Good day to all
On Tuesday, November 6, 2018, 3:44:22 AM GMT+3, Francis Monyango via kictanet <firstname.lastname@example.org> wrote:
Morning Mr Patrick Maina,
You mention how messaging apps facilitate fake news, crime and other things. You also lay peace,development on a scale versus human rights such as free speech and privacy. Sir, it is good to be objective and factual. Last year Kenya had 10 months of hot politics. Research shows that the Kenyan authorities did not attempt to control, disrupt or shutdown the internet. Hence this tired line of the country going into flames because of the internet (messaging apps) doesn’t hold any weight. The number of Kenyan users of these messaging apps and other factors such as social class of users, bots affect the impact of the internet in democratic transitions. The broadcast media shut down in January should tell which communication medium has more impact on the Kenyan society. ? I believe your intention was to state why companies that offer over the top services should pay taxes here. That is a different argument all together with a different set of facts unless you are advocating for a blanket over the top tax to be paid by users to avoid ‘spread of gossip and lies’ just like in Uganda.
On Fri, 2 Nov 2018, 13:26 Patrick A. M. Maina via kictanet, <email@example.com> wrote:
These messaging apps facilitate fake news, crime, foreign meddling (to subvert democracy), brainwashing and hate speech on a massive scale. We know this for a fact.
So as citizens and stakeholders in our country, we need to ask: what do we value more, is it things that improve peace, stability, economic development and democracy, OR, is it some utopian, unbounded notion of free speech and privacy that is disconnected from our contextual reality (e.g. protects criminals, malicious defamers and violence mongers in equal proportion as law abiding citizens)?
The companies running these uncontrolled messaging platforms will not be impacted if our country goes up in flames. They cost governments tons of money in maintaining internal security (especially during democratic transitions – sometimes to existential levels) yet they don’t pay any taxes… and mark you, they are *billion dollar* companies! This also means that funds that ought to have bought, say, medicine to save lives gets diverted to fix an *imported problem* with no path to holding the parent company accountable for damage caused.
Gok needs to modernize our tax laws, which currently are based on the traditional “for profit” enterprise model and thus out of touch with Silicon Valley’s “make losses by design” model. The basic assumption that entrepreneurship is a profit oriented endeavour does not hold for Silicon Valley VC subsidized companies. They are designed to operate as loss makers for decades (but still move *massive* amounts of financial resources at massive scale). This has the technical effect of *tax avoidance* because massive profits *are* still being made by the offshore VCs – which denies governments billions in taxes (despite imposing local burdens as illustrated above).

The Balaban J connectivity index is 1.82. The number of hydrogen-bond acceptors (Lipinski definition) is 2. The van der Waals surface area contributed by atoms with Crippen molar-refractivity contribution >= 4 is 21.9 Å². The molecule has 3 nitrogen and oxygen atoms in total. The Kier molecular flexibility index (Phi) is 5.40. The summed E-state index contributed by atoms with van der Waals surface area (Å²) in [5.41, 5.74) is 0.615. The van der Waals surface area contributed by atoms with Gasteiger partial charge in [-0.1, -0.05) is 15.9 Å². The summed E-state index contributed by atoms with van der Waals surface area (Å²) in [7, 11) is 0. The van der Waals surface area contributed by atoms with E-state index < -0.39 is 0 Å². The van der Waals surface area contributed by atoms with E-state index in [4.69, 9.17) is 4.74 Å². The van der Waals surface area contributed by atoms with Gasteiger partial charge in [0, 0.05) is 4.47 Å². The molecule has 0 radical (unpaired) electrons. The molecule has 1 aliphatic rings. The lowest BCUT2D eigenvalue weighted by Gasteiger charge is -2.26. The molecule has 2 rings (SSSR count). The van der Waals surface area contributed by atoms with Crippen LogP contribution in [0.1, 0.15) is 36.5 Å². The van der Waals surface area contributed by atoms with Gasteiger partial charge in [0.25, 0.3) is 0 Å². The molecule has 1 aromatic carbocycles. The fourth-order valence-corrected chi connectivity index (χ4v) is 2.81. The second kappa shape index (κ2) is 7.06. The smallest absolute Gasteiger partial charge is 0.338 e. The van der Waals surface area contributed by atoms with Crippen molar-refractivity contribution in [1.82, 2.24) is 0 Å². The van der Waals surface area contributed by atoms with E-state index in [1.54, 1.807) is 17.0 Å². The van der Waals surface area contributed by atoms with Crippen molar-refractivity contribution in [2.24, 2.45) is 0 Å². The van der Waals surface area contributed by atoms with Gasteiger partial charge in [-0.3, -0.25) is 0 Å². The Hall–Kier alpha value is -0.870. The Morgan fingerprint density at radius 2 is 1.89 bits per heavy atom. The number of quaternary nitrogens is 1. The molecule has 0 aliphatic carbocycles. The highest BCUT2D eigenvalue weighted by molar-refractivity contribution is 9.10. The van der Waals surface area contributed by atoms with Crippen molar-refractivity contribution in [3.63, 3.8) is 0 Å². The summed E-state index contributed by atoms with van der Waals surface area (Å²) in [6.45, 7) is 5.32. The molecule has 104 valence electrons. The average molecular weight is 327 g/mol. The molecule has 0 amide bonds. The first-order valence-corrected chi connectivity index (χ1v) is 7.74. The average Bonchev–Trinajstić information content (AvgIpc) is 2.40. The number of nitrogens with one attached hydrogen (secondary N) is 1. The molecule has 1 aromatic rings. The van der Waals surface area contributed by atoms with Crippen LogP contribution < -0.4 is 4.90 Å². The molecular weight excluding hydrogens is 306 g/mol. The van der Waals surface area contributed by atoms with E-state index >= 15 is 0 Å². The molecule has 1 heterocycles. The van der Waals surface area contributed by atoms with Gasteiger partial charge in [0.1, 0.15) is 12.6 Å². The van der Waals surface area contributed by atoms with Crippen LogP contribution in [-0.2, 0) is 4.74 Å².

A smart government would create modernized laws to tax VC funded Silicon Valley companies e.g. on the basis of *funding rounds* and *valuations* because this is their *real* business i.e. its how the investors intend to make money from day one – and the primary reason they push for perpetual losses!
There should also be a turnover tax and VAT on online revenue earned in Kenya by foreign billion dollar internet companies (e.g. advertisement revenue and appstore revenue), to level the tax playing field for local businesses. Similar to what other countries like the UK are working on:
CA will obviously have a hard time monitoring and enforcing though, under the current traditional framework due to technical barriers (e.g. encryption) and also due to jurisdictional challenges.
So the other thing that CA really needs to do once the rules are set is to consider blocking non-compliant foreign apps completely at ISP level (especially now that political temperatures are cool and people and thinking clearly). Lets have local startups filling any gaps with copycat apps China-style.
To be clear, I support free speech and privacy. But I also support peace, stability, safe neighbourhoods, democracy, sovereignty and economic predictability!
A delicate balance is needed to maximise the rights of law abiding citizens while minimising the ability of those with evil intent to exploit basic rights in order to harm the innocent.
On Thursday, November 1, 2018, 11:00:44 PM GMT+3, Grace Githaiga via kictanet <firstname.lastname@example.org> wrote:
Kenya is considering regulating online services such as WhatsApp and Skype in a radical move that could force the internet-based service providers to share data with the government.
The Communications Authority of Kenya (CA) is in search of a consultant to study and determine how the so-called over-the-top services (OTTS) operated by groups such as Facebook, which runs WhatsApp, and Skype owner Microsoft, could be regulated.
Kenya ICT Action Network (KICTANet)